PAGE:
Because he was such a nerd, Ichabod was an outcast. Watching the film again recently, it suddenly occurred to me that his superiors assigned him to Sleepy Hollow in the hope that he would be killed and they'd never have to put up with his demands for social progress again. The film makes it clear that everyone else in the police department is perfectly content to toss criminals -- innocent or guilty -- into iron maidens and call it a day.

On top of being a nerdy outcast, Ichabod was a squeamish, delicate man. This was played up as pretty hilarious by Depp, who winces constantly at the headless, blood-squirting necks of the Hessian's victims.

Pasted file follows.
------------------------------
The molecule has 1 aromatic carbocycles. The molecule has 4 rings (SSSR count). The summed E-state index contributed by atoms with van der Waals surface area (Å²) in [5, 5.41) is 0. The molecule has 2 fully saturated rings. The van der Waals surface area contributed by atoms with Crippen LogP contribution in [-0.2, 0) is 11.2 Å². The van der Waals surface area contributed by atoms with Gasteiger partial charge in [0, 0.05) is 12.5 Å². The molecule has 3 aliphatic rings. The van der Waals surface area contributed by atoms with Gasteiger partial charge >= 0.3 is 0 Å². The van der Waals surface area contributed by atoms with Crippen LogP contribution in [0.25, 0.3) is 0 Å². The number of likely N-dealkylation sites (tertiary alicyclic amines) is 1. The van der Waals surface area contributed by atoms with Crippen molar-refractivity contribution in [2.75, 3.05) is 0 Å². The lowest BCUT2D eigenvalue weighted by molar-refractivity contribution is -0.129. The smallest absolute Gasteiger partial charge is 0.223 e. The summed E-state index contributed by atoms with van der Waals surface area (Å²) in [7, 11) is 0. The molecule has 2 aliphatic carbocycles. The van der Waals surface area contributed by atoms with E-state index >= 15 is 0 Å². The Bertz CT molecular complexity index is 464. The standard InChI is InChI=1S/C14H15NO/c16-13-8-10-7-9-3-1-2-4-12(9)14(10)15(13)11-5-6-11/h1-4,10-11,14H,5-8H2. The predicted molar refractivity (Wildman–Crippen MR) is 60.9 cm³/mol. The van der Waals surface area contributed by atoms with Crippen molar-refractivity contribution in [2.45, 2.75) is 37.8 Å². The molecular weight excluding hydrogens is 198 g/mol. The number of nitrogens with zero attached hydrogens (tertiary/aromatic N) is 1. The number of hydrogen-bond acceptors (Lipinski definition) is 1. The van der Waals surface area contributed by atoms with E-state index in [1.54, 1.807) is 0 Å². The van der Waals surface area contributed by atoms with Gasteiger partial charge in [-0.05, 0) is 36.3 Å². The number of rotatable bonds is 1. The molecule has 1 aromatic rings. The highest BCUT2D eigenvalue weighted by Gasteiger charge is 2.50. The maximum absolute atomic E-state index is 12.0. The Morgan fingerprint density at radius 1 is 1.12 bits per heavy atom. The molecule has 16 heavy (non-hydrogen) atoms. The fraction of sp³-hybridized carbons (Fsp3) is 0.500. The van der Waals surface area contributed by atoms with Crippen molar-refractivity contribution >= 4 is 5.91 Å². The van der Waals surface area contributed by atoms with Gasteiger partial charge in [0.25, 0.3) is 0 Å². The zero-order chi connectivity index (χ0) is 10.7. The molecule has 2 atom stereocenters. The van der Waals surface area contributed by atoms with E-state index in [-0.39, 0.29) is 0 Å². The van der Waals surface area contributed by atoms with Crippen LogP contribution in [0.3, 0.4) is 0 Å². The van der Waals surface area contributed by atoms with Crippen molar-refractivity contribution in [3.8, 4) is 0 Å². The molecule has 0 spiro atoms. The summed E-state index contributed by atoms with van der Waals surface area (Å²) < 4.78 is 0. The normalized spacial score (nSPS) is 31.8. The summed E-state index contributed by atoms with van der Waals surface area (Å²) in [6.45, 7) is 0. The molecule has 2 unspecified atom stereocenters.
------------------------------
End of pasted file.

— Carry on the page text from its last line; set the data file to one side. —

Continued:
The great thing about this, though, is that the movie presents us with a reason for Icahbod's squeamishness. It's not just a running gag. Ichabod actually has a backstory and character development. This is something you can usually count on in a Burton film, which is why the writer in me loves (most of) his films so much.

As the story progresses, we learn that as a young boy, Ichabod stumbled across his mother's dead body after she had been stuffed into an iron maiden by his overbearing and fanatically religious father. The doors of the device actually sprang open and his mother's blank-eyed corpse popped out at him in a splash of blood. Such a horrible thing for a child to see!

Ichabod was so traumatized by the incident that he became a squeamish, nervous person. That, plus the fact that he was raised by his mother's murderer would make anyone bite their nails.

Given Ichabod's backstory, it would also make sense why he would put enough value into justice to become a constable: he watched his father get away with murder.